But due to the contrasting effects, the supervisor will find significant differences in their performances, productivity, and aptitudes and hence will rate him as an average performer.

    Therefore, the contrast effect plays a very negative role in the manager’s decision-making.

    viii) Personal Bias

    Sometimes, unfair evaluation occurs due to various reasons like personal beliefs, attitudes, assumptions, experiences, preferences, and deficiency in accepting any particular individual, class, or fact.

    Everyone experiences such biases while making day-to-day decisions about people, things, etc. Differentiating people on the basis of race, religion, age, sex, etc., and assuming that a particular person is not suitable for a specific job, is an example of personal bias.

    If a manager believes that women are emotional and men are rational, then he will not select a female candidate for a job, which requires practical decisions.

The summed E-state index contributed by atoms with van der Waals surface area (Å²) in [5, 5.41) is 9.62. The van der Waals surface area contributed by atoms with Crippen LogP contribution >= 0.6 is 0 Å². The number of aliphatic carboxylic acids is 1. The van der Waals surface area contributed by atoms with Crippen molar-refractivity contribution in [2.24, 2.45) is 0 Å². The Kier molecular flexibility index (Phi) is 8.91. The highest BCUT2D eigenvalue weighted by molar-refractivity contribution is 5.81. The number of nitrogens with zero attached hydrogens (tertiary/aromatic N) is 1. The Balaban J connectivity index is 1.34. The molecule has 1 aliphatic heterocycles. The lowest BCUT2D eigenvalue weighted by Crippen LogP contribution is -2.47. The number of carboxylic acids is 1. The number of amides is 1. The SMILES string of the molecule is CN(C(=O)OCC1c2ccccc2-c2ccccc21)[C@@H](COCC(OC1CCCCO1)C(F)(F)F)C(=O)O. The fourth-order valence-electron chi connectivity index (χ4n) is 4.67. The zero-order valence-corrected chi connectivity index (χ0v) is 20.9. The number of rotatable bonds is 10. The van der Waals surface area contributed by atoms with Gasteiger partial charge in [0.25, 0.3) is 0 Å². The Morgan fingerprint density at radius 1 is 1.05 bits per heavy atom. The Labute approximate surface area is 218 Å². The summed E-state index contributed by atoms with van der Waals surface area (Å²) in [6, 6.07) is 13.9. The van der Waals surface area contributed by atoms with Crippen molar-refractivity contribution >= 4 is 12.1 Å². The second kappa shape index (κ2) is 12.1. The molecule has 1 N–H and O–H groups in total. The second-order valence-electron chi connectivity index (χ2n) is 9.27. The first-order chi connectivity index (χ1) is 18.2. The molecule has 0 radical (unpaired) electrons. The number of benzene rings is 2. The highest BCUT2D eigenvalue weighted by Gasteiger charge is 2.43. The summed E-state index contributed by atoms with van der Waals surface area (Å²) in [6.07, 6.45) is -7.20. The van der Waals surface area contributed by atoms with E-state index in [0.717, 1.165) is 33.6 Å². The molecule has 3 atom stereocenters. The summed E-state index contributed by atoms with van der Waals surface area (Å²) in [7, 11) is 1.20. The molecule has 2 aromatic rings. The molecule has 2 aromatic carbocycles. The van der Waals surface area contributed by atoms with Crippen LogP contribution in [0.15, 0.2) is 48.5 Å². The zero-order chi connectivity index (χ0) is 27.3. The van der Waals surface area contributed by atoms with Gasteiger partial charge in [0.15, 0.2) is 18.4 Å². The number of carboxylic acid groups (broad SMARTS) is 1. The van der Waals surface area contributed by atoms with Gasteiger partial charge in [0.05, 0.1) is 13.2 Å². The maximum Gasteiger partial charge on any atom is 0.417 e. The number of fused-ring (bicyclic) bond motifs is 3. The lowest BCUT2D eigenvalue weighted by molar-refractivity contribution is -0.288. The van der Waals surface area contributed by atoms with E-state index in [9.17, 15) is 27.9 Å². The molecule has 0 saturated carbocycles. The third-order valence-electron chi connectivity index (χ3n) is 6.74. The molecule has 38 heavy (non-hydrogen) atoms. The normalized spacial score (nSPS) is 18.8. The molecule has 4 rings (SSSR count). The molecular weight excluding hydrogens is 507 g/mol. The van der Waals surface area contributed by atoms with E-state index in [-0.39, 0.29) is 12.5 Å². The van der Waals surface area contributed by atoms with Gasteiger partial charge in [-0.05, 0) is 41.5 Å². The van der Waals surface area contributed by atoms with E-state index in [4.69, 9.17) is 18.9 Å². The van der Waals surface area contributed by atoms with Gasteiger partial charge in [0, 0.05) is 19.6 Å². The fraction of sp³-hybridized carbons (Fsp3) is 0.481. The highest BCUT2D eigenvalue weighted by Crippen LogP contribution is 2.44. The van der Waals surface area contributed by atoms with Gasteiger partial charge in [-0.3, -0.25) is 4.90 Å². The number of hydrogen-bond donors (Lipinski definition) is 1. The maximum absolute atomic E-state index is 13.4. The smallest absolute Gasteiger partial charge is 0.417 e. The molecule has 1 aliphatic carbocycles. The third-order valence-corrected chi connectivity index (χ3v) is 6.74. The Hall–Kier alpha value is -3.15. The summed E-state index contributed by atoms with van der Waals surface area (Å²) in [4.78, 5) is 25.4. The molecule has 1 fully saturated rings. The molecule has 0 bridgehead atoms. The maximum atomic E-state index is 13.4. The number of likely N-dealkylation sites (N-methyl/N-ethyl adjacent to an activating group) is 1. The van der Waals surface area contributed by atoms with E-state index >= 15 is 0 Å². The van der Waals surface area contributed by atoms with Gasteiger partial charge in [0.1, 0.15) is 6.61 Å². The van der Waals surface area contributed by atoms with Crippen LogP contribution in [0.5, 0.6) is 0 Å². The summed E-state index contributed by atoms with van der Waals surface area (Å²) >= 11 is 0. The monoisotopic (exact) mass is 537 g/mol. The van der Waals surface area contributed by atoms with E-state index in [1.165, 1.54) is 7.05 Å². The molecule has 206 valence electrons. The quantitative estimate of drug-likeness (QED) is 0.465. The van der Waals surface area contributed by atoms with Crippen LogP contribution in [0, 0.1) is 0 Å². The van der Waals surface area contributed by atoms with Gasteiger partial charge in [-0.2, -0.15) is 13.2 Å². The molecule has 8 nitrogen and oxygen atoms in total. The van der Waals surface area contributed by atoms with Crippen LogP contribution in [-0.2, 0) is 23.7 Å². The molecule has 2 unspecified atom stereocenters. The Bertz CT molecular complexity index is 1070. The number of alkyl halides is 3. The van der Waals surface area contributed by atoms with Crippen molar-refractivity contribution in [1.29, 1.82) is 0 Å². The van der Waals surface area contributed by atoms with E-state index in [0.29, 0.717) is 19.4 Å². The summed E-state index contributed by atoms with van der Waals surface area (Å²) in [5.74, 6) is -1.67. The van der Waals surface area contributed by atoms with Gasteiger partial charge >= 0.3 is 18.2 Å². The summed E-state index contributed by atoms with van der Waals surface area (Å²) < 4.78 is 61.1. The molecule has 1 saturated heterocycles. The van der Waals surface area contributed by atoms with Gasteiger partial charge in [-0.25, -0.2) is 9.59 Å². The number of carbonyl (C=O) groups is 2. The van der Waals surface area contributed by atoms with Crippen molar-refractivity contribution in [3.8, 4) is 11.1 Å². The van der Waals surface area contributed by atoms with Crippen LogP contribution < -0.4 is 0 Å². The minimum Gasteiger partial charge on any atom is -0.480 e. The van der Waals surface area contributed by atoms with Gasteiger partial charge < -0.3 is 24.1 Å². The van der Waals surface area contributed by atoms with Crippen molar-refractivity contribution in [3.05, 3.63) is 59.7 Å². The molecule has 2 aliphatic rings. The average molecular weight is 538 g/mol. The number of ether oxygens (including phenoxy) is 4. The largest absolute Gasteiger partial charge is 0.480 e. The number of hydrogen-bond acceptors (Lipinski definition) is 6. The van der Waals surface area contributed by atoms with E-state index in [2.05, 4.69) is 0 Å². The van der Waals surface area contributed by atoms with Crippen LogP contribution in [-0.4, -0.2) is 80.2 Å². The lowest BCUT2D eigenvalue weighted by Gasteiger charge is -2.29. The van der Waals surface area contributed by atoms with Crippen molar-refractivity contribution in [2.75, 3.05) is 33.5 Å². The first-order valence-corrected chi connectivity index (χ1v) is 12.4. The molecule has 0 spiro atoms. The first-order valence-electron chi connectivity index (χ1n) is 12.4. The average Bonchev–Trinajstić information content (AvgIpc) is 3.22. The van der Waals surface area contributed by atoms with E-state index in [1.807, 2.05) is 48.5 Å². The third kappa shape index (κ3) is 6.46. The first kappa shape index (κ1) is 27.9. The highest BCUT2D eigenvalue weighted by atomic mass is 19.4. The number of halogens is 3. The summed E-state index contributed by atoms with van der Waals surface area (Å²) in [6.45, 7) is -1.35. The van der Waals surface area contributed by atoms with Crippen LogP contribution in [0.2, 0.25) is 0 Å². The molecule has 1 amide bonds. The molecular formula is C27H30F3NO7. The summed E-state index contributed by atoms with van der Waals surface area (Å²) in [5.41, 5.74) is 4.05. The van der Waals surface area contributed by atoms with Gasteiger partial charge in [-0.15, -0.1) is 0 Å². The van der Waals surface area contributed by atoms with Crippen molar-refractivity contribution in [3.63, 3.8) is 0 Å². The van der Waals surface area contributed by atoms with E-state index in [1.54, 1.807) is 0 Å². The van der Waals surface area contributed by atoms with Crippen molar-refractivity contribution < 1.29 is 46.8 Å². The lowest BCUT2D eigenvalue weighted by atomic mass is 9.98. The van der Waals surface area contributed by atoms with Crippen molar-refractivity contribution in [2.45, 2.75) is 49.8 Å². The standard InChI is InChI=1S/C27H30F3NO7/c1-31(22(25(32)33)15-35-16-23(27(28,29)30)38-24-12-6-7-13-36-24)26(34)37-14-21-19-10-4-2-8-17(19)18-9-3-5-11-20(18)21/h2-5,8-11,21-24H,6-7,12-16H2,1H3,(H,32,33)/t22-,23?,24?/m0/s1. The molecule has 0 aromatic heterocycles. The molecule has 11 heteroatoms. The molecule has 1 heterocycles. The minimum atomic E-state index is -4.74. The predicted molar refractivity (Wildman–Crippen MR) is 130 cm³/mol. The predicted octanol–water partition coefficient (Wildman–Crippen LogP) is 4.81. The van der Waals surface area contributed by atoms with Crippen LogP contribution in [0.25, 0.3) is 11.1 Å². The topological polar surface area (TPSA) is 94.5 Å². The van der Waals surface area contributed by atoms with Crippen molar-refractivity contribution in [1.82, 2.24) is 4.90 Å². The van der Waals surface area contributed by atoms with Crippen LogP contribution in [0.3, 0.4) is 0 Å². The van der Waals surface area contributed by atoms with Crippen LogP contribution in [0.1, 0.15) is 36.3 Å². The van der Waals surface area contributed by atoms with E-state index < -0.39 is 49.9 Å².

Another assumption is that people believe that young workers are more efficient than aged workers. This may result in giving a lower efficiency rating to the older workers as compared to the young worker.

    ix) Spillover/Past Performance Effect

    It simply means the previous performance rating affects the current rating, irrationally.

    For example, Vijay was awarded as a ‘star performer’ the last year as he got the highest rating. This year his performance was not up to the mark even then, he was rated as a ‘star performer’ on the basis of the previous record.

    x) Similar-to-Me Effect

    It is in the nature of supervisors to give higher ratings to those employees whom they believe have qualities or qualifications similar to their own.

    For example, those employees whose children go to the same school as their manager get a high-performance rating as compared to those employees whose children go to other schools.

    xi) Attribution Error

    It is the inclination to determine the behavior of people according to personal factors while ignoring situational factors.

    For example, Manoj is a manager having both good and average employees in his team but he gives the credit for success to his own leadership quality and blames the bad attitude and laziness of employees for failure.